Beirut (Arabic: بيروت Bayrūt, French: Beyrouth) is the capital city of Lebanon with a population of approximately 2.1 million people in its metropolitan area. The city is on a relatively small headland jutting into the east Mediterranean. It is by far the biggest city in Lebanon. Due to Lebanon's small size, the capital has always held the status as the only true cosmopolitan city in the country, and since independence, has been the commercial and financial hub of Lebanon.
Beirut is composed by many different neighborhoods, each own having its own distinctive atmosphere and character. Damascus Road, which connects the center with the National Museum, was known as the "Green Line" during the civil war era (1975–1990). At that time, it separated the mostly Muslim western sector of the city and the Christian eastern sector.
Martyrs' Square and the post-war development of Beirut Central District (BCD) are the geographical pivot of the city and serve quite well for orientation. The city sprawls over a peninsula with the sea to the north and the west, and the Mount Lebanon ridge to the east
In the heart of the city beside the Beirut port and Beirut marina; includes many cafés, restaurants, and places to shop. Also home to many historical sites. It is very touristy, and not as authentic as other districts.
The center of modern nightlife in the city, though less so during the summertime. Ashrafieh, is divided into smaller areas; Gemmayze and Monot Street are the most popular nightspots, while Sassine Square and Sodeco Square are mainly afternoon shopping areas. Gemmayze consists of mostly pubs, though it does also contain a fine selection of restaurants. Many people are starting to think of it as a separate entity from Ashrafieh. Monot Street features a mix of restaurants, nightclubs, and pubs.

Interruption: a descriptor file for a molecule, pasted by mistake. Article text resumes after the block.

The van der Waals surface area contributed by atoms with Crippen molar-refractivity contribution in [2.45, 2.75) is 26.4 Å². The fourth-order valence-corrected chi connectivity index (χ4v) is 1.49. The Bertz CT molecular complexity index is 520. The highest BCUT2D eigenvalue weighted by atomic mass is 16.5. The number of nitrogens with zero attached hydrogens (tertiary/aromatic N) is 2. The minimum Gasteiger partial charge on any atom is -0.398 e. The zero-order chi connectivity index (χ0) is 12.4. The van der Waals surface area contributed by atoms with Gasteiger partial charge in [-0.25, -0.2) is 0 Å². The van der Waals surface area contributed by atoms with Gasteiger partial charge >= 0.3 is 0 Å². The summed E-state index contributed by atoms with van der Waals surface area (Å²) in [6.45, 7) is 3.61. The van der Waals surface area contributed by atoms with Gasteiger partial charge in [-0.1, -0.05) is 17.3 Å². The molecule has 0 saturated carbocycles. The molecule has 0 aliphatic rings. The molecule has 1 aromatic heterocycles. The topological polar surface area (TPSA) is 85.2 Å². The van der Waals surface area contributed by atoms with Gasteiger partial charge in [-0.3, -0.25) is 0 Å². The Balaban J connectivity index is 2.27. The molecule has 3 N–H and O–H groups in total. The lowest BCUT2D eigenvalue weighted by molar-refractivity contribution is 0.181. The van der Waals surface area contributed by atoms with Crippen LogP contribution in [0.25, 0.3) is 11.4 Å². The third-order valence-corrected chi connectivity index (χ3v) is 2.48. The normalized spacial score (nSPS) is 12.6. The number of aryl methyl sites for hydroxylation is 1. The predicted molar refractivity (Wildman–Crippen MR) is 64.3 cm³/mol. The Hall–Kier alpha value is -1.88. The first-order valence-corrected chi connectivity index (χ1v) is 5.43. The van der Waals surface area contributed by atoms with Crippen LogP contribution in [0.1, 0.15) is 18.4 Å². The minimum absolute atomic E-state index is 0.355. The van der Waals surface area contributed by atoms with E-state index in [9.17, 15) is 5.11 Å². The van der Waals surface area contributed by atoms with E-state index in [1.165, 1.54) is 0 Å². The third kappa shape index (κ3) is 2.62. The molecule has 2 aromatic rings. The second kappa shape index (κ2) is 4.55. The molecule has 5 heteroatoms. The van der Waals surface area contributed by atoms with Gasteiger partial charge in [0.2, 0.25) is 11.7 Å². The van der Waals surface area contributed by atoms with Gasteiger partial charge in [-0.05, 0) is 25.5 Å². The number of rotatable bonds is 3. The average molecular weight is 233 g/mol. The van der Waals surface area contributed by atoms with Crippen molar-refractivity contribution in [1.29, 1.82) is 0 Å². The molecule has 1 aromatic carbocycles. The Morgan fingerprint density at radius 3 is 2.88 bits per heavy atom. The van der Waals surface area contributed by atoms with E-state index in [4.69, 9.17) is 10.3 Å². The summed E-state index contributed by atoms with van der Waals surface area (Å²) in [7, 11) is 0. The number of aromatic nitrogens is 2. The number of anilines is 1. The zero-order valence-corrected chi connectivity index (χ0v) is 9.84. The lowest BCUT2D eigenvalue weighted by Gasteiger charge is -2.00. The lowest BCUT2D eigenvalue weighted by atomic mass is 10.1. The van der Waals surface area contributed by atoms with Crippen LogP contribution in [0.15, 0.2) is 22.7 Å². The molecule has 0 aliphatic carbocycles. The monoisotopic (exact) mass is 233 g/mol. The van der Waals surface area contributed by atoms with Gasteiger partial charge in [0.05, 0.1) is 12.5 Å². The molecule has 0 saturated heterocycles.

|Ain El Mraiseh |
Seafront district with plenty of hotels and restaurants.
A hive of activity, and a shopping-lover's paradise. Hamra became the center during the troubles in the 1970s. The more popular places are Bliss st., Hamra st., Sourati st. and Jeanne d'Arc st., each havings its own share of cafés, hotels, and restaurants. Hamra st. in particular has been redeveloped in recent years, with larger chains of restaurants and cafés opening there, including Starbucks, Costa, Nandos, Roadsters, and Applebees. There has also been a revitalization of the pub scene, with over a dozen bars and pubs operating in the area.
|Ras Beirut |
The westernmost district of Beirut. Ras Beirut literally translates to "the head of Beirut" due to its location on the tip of peninsula, home to the Manara Lighthouse and various beach clubs (though none feature any sandy beaches).
The Pigeon Rocks, one of the iconic landmarks of the city, and many sunset-looking cafés and restaurants.
|Ramlet El Baida |
A residential area just south of Rawcheh, which hosted Beirut's only public beach before huge building projects started in 2016.
A trendy shopping area, with cafés and restaurants. Many Gulf Arabs stay here during summer vacations.
A predominantly residential area in southern Beirut, but also home to various clubs and hotels.
Beirut has survived a rough history, falling under the occupation of one empire after another. Originally named Bêrūt, "The Wells" by the Phoenicians, Beirut's history goes back more than 5000 years. Excavations in the downtown area have unearthed layers of Phoenician, Hellenistic, Roman, Arab and Ottoman civilizations.